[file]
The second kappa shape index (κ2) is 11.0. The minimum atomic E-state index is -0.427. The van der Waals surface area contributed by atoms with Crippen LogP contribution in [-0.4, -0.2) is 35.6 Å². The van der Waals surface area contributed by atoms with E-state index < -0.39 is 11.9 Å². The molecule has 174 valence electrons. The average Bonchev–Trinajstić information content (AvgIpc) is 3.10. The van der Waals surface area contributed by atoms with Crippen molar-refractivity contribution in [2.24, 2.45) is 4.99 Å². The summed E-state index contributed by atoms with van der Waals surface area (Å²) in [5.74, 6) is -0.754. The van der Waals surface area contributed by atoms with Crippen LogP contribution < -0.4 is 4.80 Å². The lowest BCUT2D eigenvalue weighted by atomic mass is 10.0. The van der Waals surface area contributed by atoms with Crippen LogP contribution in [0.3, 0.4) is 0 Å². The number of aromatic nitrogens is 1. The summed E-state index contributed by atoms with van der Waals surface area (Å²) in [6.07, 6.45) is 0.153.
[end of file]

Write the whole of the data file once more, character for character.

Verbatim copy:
The second kappa shape index (κ2) is 11.0. The minimum atomic E-state index is -0.427. The van der Waals surface area contributed by atoms with Crippen LogP contribution in [-0.4, -0.2) is 35.6 Å². The van der Waals surface area contributed by atoms with E-state index < -0.39 is 11.9 Å². The molecule has 174 valence electrons. The average Bonchev–Trinajstić information content (AvgIpc) is 3.10. The van der Waals surface area contributed by atoms with Crippen molar-refractivity contribution in [2.24, 2.45) is 4.99 Å². The summed E-state index contributed by atoms with van der Waals surface area (Å²) in [5.74, 6) is -0.754. The van der Waals surface area contributed by atoms with Crippen LogP contribution < -0.4 is 4.80 Å². The lowest BCUT2D eigenvalue weighted by atomic mass is 10.0. The van der Waals surface area contributed by atoms with Crippen LogP contribution in [0.3, 0.4) is 0 Å². The number of aromatic nitrogens is 1. The summed E-state index contributed by atoms with van der Waals surface area (Å²) in [6.07, 6.45) is 0.153.